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Bush to announce $5 million in Afghan food aid

Humanitarian aid
Afghans unload rice and wheat in northern Afghanistan.  

From Major Garrett and Kelly Wallace
CNN Washington Bureau

WASHINGTON (CNN) -- President Bush is expected to announce Monday the shipment of tons of U.S. processed food worth more than $5 million to Afghanistan, senior administration officials told CNN.

The announcement is part of a broader humanitarian effort to feed starving Afghans, an initiative that officials said is getting renewed attention during the holiday season.

The shipment -- expected to include 10,000 metric tons of items such as yellow peas, vegetable oil, corn soy blend, wheat soy blend and lentils -- is due to leave Tuesday from Lake Charles, Louisiana. It is expected to be the first of many humanitarian efforts that the anti-terrorist coalition is launching in the coming weeks, senior officials said.

The U.S. food aid is to be delivered to Afghanistan via Iran and Pakistan, said a spokeswoman for the U.S. Agency for International Development (AID). A total of 6,900 tons are slated for Iran, and 3,100 tons are to be sent to Karachi, Pakistan. The World Food Programme then will carry the food over land into Afghanistan.

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U.S. planes already have been dropping some humanitarian relief into Afghanistan, including wheat, blankets and ready-to-eat rations.

Before the September 11 terrorist attacks, 165,000 metric tons of U.S. processed food was on its way to the people of Afghanistan, the AID spokeswoman said. Of that amount, 65,000 metric tons have arrived in Iran, but the rest is en route to Pakistan.

Bush's planned announcement comes as a trickle of refugees are beginning to return to Afghanistan from camps in border countries, the United Nations said Monday. U.N. aid worker Filippo Grandi said most of the returnees, which he described as "a very small number," are destitute Afghans.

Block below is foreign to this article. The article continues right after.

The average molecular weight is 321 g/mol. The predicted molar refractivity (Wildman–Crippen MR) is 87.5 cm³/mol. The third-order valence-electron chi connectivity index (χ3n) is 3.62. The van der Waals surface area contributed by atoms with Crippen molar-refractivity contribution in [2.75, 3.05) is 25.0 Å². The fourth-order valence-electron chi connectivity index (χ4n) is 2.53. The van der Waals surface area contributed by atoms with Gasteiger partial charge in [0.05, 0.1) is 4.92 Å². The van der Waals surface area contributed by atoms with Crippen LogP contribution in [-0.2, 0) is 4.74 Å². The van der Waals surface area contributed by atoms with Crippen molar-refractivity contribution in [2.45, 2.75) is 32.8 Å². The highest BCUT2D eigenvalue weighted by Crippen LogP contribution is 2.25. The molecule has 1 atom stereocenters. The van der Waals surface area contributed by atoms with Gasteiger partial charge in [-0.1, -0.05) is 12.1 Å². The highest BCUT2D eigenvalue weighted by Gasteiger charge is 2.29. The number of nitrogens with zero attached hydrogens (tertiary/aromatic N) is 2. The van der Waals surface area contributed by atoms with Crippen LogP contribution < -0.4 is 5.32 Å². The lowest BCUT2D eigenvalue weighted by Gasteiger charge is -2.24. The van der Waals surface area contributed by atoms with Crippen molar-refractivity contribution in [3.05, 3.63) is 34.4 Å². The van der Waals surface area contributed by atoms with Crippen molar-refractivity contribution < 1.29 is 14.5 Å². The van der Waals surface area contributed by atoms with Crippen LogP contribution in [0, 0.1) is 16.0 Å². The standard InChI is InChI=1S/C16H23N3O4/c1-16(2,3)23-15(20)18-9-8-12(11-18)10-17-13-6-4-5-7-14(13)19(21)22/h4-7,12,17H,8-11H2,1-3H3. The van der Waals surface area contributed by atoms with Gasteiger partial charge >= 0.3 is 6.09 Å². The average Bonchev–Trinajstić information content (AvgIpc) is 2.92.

Grandi said an estimated 5 million to 6 million Afghans are living in neighboring countries such as Pakistan or Iran or have been uprooted inside Afghanistan. About 140,000 Afghans have fled to Pakistan since September 11, according to U.N. estimates.

"This is a huge proportion," Grandi added. "It is a bigger proportion than in any other displacement crisis," including Yugoslavia or Rwanda.

Grandi, who works for the U.N. High Commissioner for Refugees, said that even if 20 percent of the Afghan refugees in surrounding areas come back the number of returnees would be 800,000 people.

U.N. aid representatives spoke to reporters Monday in Kabul for the first time since returning to the Afghan capital. The world body's international staff left Afghanistan in the aftermath of the September 11 attacks.

Grandi said he expects a large movement of people by winter's end.

"We think the bulk of the people will return just after the winter," Grandi said. "One of the main objectives of my agency is to get ready for a very large repatriation movement. Now how large it will be is anybody's guess."

With 20 years of war, Taliban restrictions on women's health care and a recent, severe drought, Afghan children "were some of the poorest and least healthy in the world," even before the conflict began in October, said Carol Bellamy, executive director of the U.N. children's fund UNICEF.

"Now recently since so many of them have had to leave their homes, not only are they subject to malnourishment but also to exposure with winter coming," Bellamy said.

Also Monday, about 50 ambassadors from Muslim nations are to attend a fast-breaking dinner at the White House in honor of the Muslim holy month of Ramadan, which began over the weekend. Called an Iftar, such dinners are held at sunset, ending the day's fast.

Aides said they believed it would be the first time such a meal has been held at the White House and would be symbolic that the United States is not targeting Muslims in its antiterrorism campaign.

The ambassadors invited to the White House for the Iftar dinner will gather for prayer in the White House East reception room, then join the president in the State Dining Room, where he will deliver remarks, a White House spokesman said.

The administration also is encouraging U.S. embassies in Muslim countries to host Iftar dinners to show that the United States is sensitive to Muslims and Muslim nations, the spokesman said.


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